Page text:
Mathematics Self-Efficacy: Outcomes and Predictors
Learners’ confidence in their skills and capabilities to succeed in certain tasks – irrespective of their actual performance – is frequently described as self-efficacy (Pajares, 1996; Bandura, 1997). Self-efficacy beliefs predict how long students will persist at a task in order to solve it (Pajares, 2005; Paunonen and Hong, 2010) and how effortful they engage in academic situations as rated by their teachers (Galla et al., 2014). Moreover, bolstering self-efficacy beliefs has been shown to have a positive effect on self-regulation and performance (Schunk and Ertmer, 2000). Partly for these reasons, higher self-efficacy beliefs among students are associated with higher achievement, above and beyond differences in prior performance (Multon et al., 1991; Parker et al., 2014; Schöber et al., 2018; for a review see Richardson et al., 2012).
In his social cognitive theory, Bandura (e.g., 1997, 2001) distinguished between four sources of self-efficacy: mastery experiences, social persuasion, vicarious experiences, and physiological states (note that the current manuscript focuses on only the first three of these sources; we did not measure physiological states). Mastery experiences, often assessed as grades in the relevant domain, refer to past experiences of success and failure, and are typically considered to be the largest predictor of self-efficacy beliefs (Bandura, 1986, 1997; Britner and Pajares, 2006; Usher and Pajares, 2008; Byars-Winston et al., 2017). In contrast to mastery experiences and physical or affective states, which are intrapersonal sources of self-efficacy, social persuasion and vicarious experiences are interpersonal sources of self-efficacy, grounded in the social environment. Social persuasion is typically conceptualized as realistic, positive feedback from others about one’s abilities. Several studies show an association between social persuasion and the self-efficacy beliefs of students (Joët et al., 2011; Phan, 2012; Lau et al., 2018; for an overview see Usher and Pajares, 2008), although the relationship is often weak when controlling for the other sources (Byars-Winston et al., 2017). The specific source of social persuasion might also be of importance: in some studies, social persuasion by family members and peers was most important (Ahn et al., 2016), while in other studies only social persuasion by teachers predicted self-efficacy (Ahn et al., 2017; Won et al., 2017).
Vicarious experiences refer to the extent that people have examples of good or poor performance in a particular task in their life. Vicarious experiences are thought to affect self-efficacy in the sense that observing outcomes of significant others as models can be experienced as indicative of one’s own capabilities. Bandura (1994) theorized that, while similarity to the model performing a task will be particularly relevant for the model’s effects on self-efficacy beliefs, students will also be likely to seek upward comparisons to models who possess the competencies they aspire to acquire. So far, researchers have not succeeded in demonstrating the exact nature of the association empirically. It remains unclear which type of models (e.g., similar or more competent peers, prestigious adults) exert which kind of influence on students’ self-efficacy (Usher and Pajares, 2008; Joët et al., 2011). In one study, vicarious model experience from teachers was a significant positive predictor of self-efficacy in 2,893 middle school students (Ahn et al., 2016). In other studies, however, neither vicarious experience from teachers nor from family or peers significantly predicted self-efficacy when controlling for the other sources (Ahn et al., 2017; Byars-Winston et al., 2017).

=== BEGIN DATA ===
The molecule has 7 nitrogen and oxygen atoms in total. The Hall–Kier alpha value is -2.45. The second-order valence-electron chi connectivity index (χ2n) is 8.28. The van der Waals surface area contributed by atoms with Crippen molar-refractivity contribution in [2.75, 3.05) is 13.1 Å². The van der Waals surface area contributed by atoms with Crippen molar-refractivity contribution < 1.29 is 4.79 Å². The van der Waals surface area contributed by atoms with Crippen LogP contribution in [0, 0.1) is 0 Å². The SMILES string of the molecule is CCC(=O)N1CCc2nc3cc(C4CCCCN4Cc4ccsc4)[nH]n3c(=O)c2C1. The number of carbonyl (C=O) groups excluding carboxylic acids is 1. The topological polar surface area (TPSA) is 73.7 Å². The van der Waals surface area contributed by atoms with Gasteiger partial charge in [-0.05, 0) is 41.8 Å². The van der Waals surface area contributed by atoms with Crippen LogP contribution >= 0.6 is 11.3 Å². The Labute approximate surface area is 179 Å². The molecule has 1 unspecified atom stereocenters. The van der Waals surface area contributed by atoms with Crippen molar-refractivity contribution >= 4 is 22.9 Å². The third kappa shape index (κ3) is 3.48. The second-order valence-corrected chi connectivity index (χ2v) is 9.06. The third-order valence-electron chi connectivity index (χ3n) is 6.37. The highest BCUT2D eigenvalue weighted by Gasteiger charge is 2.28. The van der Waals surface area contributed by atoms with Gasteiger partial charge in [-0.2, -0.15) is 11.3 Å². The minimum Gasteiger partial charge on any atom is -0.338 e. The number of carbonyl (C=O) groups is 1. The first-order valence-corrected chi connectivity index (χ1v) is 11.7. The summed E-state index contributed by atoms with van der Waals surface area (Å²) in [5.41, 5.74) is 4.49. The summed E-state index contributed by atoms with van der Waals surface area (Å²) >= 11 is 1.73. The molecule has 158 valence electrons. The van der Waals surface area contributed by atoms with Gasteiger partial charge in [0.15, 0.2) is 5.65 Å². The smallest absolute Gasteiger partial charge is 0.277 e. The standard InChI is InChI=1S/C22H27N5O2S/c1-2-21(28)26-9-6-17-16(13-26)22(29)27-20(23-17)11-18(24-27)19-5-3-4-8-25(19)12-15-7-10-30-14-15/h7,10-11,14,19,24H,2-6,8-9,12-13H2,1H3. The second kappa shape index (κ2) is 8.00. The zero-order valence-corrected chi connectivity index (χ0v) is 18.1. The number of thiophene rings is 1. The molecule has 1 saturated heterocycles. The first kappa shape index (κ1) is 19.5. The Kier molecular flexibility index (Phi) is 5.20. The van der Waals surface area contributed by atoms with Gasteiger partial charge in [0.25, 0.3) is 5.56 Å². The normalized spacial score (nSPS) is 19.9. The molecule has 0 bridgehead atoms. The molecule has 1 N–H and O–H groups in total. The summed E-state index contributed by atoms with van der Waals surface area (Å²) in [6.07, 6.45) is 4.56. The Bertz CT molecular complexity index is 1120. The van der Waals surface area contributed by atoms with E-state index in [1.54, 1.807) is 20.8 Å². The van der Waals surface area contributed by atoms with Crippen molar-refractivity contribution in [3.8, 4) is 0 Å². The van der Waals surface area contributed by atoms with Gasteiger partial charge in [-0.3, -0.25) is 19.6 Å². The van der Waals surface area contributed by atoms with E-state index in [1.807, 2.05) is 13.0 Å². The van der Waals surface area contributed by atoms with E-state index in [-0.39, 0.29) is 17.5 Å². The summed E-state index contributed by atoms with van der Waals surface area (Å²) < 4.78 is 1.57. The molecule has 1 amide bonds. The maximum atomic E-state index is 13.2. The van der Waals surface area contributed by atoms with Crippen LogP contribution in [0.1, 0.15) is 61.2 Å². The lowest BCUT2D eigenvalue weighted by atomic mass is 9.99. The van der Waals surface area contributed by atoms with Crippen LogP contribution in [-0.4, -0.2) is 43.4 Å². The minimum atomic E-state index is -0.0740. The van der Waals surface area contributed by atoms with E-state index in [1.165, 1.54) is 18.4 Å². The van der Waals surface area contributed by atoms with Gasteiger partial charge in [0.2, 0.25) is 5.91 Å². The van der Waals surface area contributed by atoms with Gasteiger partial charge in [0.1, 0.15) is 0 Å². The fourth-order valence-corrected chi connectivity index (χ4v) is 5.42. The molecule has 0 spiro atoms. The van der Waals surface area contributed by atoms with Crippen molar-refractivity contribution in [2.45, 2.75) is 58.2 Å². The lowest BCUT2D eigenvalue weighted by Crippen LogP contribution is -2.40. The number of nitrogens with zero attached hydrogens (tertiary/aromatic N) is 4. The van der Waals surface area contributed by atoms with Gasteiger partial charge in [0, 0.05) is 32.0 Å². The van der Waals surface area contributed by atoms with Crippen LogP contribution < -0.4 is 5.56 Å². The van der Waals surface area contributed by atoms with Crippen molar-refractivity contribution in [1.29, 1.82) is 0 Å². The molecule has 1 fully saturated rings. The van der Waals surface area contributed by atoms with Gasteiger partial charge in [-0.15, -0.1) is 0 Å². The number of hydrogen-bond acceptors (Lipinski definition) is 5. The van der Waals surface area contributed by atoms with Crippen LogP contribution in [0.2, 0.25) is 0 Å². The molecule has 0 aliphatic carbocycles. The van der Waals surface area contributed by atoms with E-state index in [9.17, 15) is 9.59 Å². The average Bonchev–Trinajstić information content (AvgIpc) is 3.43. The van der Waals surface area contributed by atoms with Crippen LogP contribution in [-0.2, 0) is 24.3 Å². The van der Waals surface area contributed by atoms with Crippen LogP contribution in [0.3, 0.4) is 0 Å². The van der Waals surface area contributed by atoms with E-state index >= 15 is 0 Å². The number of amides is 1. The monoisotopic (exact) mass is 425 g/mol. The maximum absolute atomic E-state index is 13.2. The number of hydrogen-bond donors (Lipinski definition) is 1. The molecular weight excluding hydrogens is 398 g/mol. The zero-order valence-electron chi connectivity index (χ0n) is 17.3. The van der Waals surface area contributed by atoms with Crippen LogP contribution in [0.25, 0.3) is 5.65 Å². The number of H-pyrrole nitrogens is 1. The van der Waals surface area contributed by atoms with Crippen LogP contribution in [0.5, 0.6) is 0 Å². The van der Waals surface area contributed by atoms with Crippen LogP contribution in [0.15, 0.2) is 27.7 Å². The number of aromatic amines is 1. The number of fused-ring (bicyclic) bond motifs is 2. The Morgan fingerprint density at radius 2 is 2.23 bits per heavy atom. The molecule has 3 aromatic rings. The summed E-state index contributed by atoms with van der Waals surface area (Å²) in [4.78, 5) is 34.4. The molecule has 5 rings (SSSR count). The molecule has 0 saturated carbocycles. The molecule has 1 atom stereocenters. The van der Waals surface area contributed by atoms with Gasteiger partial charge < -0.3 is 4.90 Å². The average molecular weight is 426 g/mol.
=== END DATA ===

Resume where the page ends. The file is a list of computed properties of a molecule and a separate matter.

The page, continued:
Mathematics Self-Efficacy and Gender
It has been consistently reported that girls show lower mathematics self-efficacy than boys (OECD, 2012a, 2014a; for a meta-analysis see Huang, 2013), and that this difference partly explains the gender gap in the choice of a career in STEM. Hackett and Betz (1981) were the first to suggest that the gender differences in career-relevant self-efficacy might be due to girls and boys having different access to the sources of self-efficacy. For example, in a study with 3rd-grade elementary school students, Joët et al. (2011) found that girls reported lower levels of mathematics mastery than boys. In a study by Lent et al. (1996) with high school students, however, no difference in mathematics-related accomplishments in terms of gender became apparent.
With respect to interpersonal sources of self-efficacy, evidence has been mixed. Girls in elementary school reported receiving less social persuasion than boys in mathematics, and comparable vicarious experiences (Joët et al., 2011). In contrast, girls in high school report somewhat more persuasive and vicarious experiences than boys (Lent et al., 1996).